It would be hard to differentiate Tuesday night’s State Of the State Speech in Wilmington from the previous four Gov. Kasich has delivered in as many years. It would be easy, however, to have fallen asleep for the better part of the hour it took him to deliver it and have essentially missed nothing of note from the same syrupy sermon on economics and job creation he is expert at delivering.
In the world of John Kasich, built over decades by his handlers and those who surround him as protectors and purveyors of his brand of corprocratic mumbo-jumbo, the State of Ohio, when he took over in 2011, was about people losing hope in what their future would be. According to the now twice elected, he saw the look of anguish on people’s faces and forged as his mission to fix and restore them so they could regain their footing to seize great opportunities.
To others who heard the speech at the Roberts Centre, like Senate Democratic Leader Joe Schiavoni, Ohio continues to trail most other states in job creation, poverty is up while top earners are happy. The Governor is padding their bank account with another income tax cut, he said, “but if you’re like most Ohioans, you will be paying more taxes because of a tax shift that puts a greater burden on on the middle class.”
“The Governor has also failed to address the future of our state by adequately investing in education. More than half of Ohio’s school districts would see a funding cut as a result of his budget proposal. Charter schools, though, would see an increase in state funding. “That’s a flawed plan that would move our state in the wrong direction. The Governor should be focused on giving all Ohioans a brighter future, not just a few. And that means investing in job training, education and our local communities.”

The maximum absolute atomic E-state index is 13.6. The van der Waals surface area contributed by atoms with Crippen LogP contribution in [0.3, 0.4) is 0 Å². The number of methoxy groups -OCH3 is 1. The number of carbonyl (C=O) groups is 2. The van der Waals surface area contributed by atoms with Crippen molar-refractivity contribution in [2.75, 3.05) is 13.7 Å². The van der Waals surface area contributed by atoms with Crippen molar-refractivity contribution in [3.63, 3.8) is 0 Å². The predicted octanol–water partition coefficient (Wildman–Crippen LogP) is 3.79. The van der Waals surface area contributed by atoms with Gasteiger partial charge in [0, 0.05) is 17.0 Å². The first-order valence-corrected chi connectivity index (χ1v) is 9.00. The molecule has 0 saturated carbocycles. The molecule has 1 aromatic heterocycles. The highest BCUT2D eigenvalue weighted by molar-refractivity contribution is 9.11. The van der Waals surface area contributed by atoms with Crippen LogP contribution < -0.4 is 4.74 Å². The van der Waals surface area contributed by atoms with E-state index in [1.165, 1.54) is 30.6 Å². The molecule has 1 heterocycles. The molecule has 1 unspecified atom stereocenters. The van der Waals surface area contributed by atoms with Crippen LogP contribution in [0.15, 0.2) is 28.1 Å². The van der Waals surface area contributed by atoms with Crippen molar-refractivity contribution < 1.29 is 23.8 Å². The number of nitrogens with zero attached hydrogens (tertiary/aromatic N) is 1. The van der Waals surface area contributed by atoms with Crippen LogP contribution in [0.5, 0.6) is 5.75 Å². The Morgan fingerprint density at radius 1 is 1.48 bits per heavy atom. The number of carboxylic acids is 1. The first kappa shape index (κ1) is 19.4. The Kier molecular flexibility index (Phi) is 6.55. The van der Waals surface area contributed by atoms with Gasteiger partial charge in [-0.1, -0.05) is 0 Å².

Senator Sandra Williams, a Democrat from Cleveland, was likewise not swallowing Gov. Kasich’s claims of miracles being performed. She said the governor should focus instead on encouraging growth at the local level, by providing adequate funding to local school districts, public safety and emergency services, and small businesses. “Ohio has a hefty rainy day fund that can ease the burden that many of our communities are facing. It is time that we begin to restore the fiscal partnership between the state and local governments—and not provide more giveaways to big corporations,” she said in a statement. Instead of expanding tax cuts, a philosophy experts say there is no supporting data for in Ohio, Sen. Williams advises this administration implement policies that expand investments to working families, including investments that provide job training, fair and equal pay, and safe workplaces for those hurt most by the economic downturn. “Ensuring Ohioans have access to the tools needed to land high in-demand jobs will be the foundation in building Ohio’s future,” she said.
There was also no surprise in the well-rehearsed but leaky boat Ohio Republican Chairman Matt Borges, hand picked by Gov. Kasich, used to float his approval of tonight’s grab bag of policies and programs his party’s leader said he wants all the lawmakers who were in Wilmington tonight to endorse.
“Four years ago Ohio was a mess. We had lost 350,000 jobs, our Rainy Day Fund was nearly empty, and Governor Kasich faced an $8 billion budget deficit,” Borges said in a statement. “The Governor’s common-sense conservatism pulled us out of the ditch and balanced the budget with a surplus while cutting taxes. Now, nearly 300,000 jobs have been created. Tonight the Governor showed again why he is the right person to lead our state with innovative, common-sense, and compassionate ideas.”